Record Group 255 is subdivided into groupings identified by "entry numbers".  Apollo Spacecraft Program Office (ASPO) data begin at entry number E.205T5 ("general subject files") and end with entry number E.216 ("microfilm aperture cards of drawings"), but Apollo-related information may be found in many other groupings as well.  Each grouping is itself subdivided into a sequence of boxes; most of the boxes are 4" thick (i.e., capable of holding a 4"-thick stack of documents), though some boxes (like those holding "drawings" or microfilm) are much bigger.

Since M.I.T.'s Instrumentation Lab developed the AGC software, it seems logical to look for AGC data within the records designated E.209G, "Massachusetts Institute of Technology Documents"---fortunately, only 20 feet of shelf space.  The records within E.209G were never fully indexed when transferred from JSC to NARA, so I have prepared my own index, which you can view by clicking here.  The records for E.209G are stored in 59 four-inch-thick boxes, so to find any particular document, you need to know which box it is in, so that that box can be pulled from the stack.

I have scanned various documents from E.209G which are important to the Virtual Apollo project, but which aren't available elsewhere online, or which are only available in a corrupted form elsewhere online.  You can find these scans on my Links page.

Finding Aids

My goal in sifting through NARA's JSC holdings was, of course, to locate versions of Colossus and Luminary (and Sundisk and Skylark) software not previously available on the web.  In this, I was ultimately unsuccessful.  However, as I expanded my search beyond merely the MIT technical documentation described above, I found it expedient to create some finding aids that would let me come back (perhaps a few months or years) later and retrieve documents from NARA that are interesting but not immediately urgent.  (The red links were formerly not available at this site because of disk-space limitations, but should be available now.)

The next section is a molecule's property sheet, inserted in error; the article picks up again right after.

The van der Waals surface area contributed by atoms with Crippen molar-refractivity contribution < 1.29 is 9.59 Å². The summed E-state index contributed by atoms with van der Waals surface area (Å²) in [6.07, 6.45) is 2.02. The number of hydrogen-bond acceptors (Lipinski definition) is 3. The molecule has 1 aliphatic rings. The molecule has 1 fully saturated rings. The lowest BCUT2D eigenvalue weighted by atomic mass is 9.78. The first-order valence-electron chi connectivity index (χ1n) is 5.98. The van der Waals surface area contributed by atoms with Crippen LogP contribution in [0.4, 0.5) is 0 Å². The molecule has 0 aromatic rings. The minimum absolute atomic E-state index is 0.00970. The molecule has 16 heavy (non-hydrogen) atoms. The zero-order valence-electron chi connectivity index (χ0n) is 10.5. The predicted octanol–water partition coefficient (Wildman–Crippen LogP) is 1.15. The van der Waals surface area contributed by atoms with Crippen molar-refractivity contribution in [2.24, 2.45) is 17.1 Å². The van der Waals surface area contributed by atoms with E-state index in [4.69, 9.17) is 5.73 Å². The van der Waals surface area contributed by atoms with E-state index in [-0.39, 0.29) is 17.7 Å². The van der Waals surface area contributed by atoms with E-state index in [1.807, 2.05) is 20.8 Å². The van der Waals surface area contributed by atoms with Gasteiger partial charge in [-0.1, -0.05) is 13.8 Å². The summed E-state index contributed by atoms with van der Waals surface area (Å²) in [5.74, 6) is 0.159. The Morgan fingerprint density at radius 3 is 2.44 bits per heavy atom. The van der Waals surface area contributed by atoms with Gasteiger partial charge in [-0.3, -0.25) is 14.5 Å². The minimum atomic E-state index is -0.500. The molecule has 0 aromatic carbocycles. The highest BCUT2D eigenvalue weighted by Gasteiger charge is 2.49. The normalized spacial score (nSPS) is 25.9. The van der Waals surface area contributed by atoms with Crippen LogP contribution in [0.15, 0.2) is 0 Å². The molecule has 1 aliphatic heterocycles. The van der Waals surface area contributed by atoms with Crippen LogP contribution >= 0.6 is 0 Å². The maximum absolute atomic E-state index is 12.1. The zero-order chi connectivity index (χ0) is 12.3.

As you will perceive, these miserable little finding aids barely scratch the surface.  Perhaps 10-20% of documents are covered.  Drawings have not been covered at all.

Where's the AGC Software?

I would really like to have the software for each manned Apollo mission, including the Apollo-Skylab and Apollo-Soyuz missions.  Failing that, I'd like to have the software for Apollo 17---which, obviously, would be the "best" version of the software ever used on a lunar mission.  Failing that, I'd like to have matching LM and CM software for any lunar mission.  Failing that, I'd like to have a later version of Colossus than I have now.  Failing that ... any version other than the versions presently available online!

But I can't find any of it.  If you'd like to help me find the software, here are some random thoughts on the subject:
Mission MIT Designation (?)
NASA or MSC Part Number (?)
TRW Part Number (?)
Corona revision ???

3420.5-5, 28 March 1966
Apollo 1
Sunspot revision ???

Apollo 4
Solarium revision 055

Apollo 5
Sunburst revsion ???

Apollo 6
Solarium revision ???

Apollo 7
Sundisk revision ???

Apollo 8
Colossus 1 revision 237

Apollo 9
Colossus 1A revision 249

Apollo 9
Sundance revision 306

Apollo 10
Comanche (Colossus 2) revision 045

3420.5-27 Rev. 2, 20 November 1969
Apollo 10
Luminary 1 revision 069

Apollo 11
Comanche (Colossus 2A) revision 055

Apollo 11
Luminary 1A revision 099

Apollo 12
Comanche (Colossus 2B) revision ???

Apollo 12
Luminary 1B revision 116

Apollo 13
Comanche (Colossus 2C) revision 067

Apollo 13
Luminary 1C revision 131

Apollo 14
Comanche (Colossus 2D) revision 072

Apollo 14
Luminary 1D revision 178

Apollo 15-17
Artemis (Colossus 3) revision 072

Apollo 15-17
Luminary 1E revision 210

Skylark revision 48(?)

Skylark revision ???

Last modified by Ronald Burkey on 2009-08-17.